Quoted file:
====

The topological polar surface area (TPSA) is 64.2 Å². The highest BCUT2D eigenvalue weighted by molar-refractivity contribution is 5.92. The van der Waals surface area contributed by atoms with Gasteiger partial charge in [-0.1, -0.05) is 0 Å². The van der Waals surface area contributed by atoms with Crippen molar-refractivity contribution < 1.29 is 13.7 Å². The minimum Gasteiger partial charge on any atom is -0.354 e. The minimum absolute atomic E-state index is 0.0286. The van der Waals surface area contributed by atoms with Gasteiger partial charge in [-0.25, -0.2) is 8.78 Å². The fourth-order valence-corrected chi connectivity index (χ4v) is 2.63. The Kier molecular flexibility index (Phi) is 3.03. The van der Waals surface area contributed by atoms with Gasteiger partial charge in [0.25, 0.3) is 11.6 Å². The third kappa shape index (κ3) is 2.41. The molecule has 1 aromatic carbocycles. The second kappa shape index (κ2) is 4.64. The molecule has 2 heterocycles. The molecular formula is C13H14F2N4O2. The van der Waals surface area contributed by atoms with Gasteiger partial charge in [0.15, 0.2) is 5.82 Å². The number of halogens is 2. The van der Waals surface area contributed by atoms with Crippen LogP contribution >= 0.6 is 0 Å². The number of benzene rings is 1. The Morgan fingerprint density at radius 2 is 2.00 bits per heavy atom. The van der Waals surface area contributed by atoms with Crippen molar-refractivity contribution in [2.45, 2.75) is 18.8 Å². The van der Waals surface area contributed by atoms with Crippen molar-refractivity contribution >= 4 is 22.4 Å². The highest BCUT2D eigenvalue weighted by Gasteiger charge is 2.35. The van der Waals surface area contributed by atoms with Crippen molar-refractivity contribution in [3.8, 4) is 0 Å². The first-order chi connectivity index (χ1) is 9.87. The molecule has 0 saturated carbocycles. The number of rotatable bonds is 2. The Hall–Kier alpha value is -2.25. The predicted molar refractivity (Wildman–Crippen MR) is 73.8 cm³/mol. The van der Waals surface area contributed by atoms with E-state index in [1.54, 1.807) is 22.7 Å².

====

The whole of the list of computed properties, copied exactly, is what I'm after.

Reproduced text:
The topological polar surface area (TPSA) is 64.2 Å². The highest BCUT2D eigenvalue weighted by molar-refractivity contribution is 5.92. The van der Waals surface area contributed by atoms with Gasteiger partial charge in [-0.1, -0.05) is 0 Å². The van der Waals surface area contributed by atoms with Crippen molar-refractivity contribution < 1.29 is 13.7 Å². The minimum Gasteiger partial charge on any atom is -0.354 e. The minimum absolute atomic E-state index is 0.0286. The van der Waals surface area contributed by atoms with Gasteiger partial charge in [-0.25, -0.2) is 8.78 Å². The fourth-order valence-corrected chi connectivity index (χ4v) is 2.63. The Kier molecular flexibility index (Phi) is 3.03. The van der Waals surface area contributed by atoms with Gasteiger partial charge in [0.25, 0.3) is 11.6 Å². The third kappa shape index (κ3) is 2.41. The molecule has 1 aromatic carbocycles. The second kappa shape index (κ2) is 4.64. The molecule has 2 heterocycles. The molecular formula is C13H14F2N4O2. The van der Waals surface area contributed by atoms with Gasteiger partial charge in [0.15, 0.2) is 5.82 Å². The number of halogens is 2. The van der Waals surface area contributed by atoms with Crippen LogP contribution >= 0.6 is 0 Å². The number of benzene rings is 1. The Morgan fingerprint density at radius 2 is 2.00 bits per heavy atom. The van der Waals surface area contributed by atoms with Crippen molar-refractivity contribution in [2.45, 2.75) is 18.8 Å². The van der Waals surface area contributed by atoms with Crippen molar-refractivity contribution >= 4 is 22.4 Å². The highest BCUT2D eigenvalue weighted by Gasteiger charge is 2.35. The van der Waals surface area contributed by atoms with Crippen molar-refractivity contribution in [3.8, 4) is 0 Å². The first-order chi connectivity index (χ1) is 9.87. The molecule has 0 saturated carbocycles. The number of rotatable bonds is 2. The Hall–Kier alpha value is -2.25. The predicted molar refractivity (Wildman–Crippen MR) is 73.8 cm³/mol. The van der Waals surface area contributed by atoms with E-state index in [1.54, 1.807) is 22.7 Å².